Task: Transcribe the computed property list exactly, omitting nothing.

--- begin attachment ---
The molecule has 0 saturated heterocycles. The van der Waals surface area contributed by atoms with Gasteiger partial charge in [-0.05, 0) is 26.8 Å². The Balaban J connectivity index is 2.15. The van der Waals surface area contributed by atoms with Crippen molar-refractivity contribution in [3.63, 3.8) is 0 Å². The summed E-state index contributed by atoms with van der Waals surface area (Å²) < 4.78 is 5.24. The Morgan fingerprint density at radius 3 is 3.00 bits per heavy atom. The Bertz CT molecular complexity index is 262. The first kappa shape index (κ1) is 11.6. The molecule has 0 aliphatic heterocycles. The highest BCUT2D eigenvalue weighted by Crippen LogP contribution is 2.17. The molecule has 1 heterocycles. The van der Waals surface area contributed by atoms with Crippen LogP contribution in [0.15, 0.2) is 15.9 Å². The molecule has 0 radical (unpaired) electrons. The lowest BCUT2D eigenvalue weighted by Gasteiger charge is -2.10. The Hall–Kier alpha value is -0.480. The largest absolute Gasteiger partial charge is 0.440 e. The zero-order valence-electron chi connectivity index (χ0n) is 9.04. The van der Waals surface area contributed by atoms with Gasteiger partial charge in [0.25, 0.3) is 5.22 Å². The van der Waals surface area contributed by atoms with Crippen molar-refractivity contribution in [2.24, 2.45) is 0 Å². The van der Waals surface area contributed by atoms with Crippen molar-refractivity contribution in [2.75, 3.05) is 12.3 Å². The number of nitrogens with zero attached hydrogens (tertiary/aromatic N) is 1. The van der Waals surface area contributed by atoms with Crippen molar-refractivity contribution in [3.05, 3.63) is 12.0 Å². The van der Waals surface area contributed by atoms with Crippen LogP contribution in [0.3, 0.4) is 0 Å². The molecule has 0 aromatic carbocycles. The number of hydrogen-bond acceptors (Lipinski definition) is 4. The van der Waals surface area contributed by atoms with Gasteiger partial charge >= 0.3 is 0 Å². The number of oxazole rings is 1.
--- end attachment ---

The molecule has 0 saturated heterocycles. The van der Waals surface area contributed by atoms with Gasteiger partial charge in [-0.05, 0) is 26.8 Å². The Balaban J connectivity index is 2.15. The van der Waals surface area contributed by atoms with Crippen molar-refractivity contribution in [3.63, 3.8) is 0 Å². The summed E-state index contributed by atoms with van der Waals surface area (Å²) < 4.78 is 5.24. The Morgan fingerprint density at radius 3 is 3.00 bits per heavy atom. The Bertz CT molecular complexity index is 262. The first kappa shape index (κ1) is 11.6. The molecule has 0 aliphatic heterocycles. The highest BCUT2D eigenvalue weighted by Crippen LogP contribution is 2.17. The molecule has 1 heterocycles. The van der Waals surface area contributed by atoms with Crippen LogP contribution in [0.15, 0.2) is 15.9 Å². The molecule has 0 radical (unpaired) electrons. The lowest BCUT2D eigenvalue weighted by Gasteiger charge is -2.10. The Hall–Kier alpha value is -0.480. The largest absolute Gasteiger partial charge is 0.440 e. The zero-order valence-electron chi connectivity index (χ0n) is 9.04. The van der Waals surface area contributed by atoms with Gasteiger partial charge in [0.25, 0.3) is 5.22 Å². The van der Waals surface area contributed by atoms with Crippen molar-refractivity contribution in [2.24, 2.45) is 0 Å². The van der Waals surface area contributed by atoms with Crippen molar-refractivity contribution in [2.75, 3.05) is 12.3 Å². The number of nitrogens with zero attached hydrogens (tertiary/aromatic N) is 1. The van der Waals surface area contributed by atoms with Crippen molar-refractivity contribution in [3.05, 3.63) is 12.0 Å². The van der Waals surface area contributed by atoms with Crippen LogP contribution in [0.3, 0.4) is 0 Å². The molecule has 0 aromatic carbocycles. The number of hydrogen-bond acceptors (Lipinski definition) is 4. The van der Waals surface area contributed by atoms with Gasteiger partial charge >= 0.3 is 0 Å². The number of oxazole rings is 1.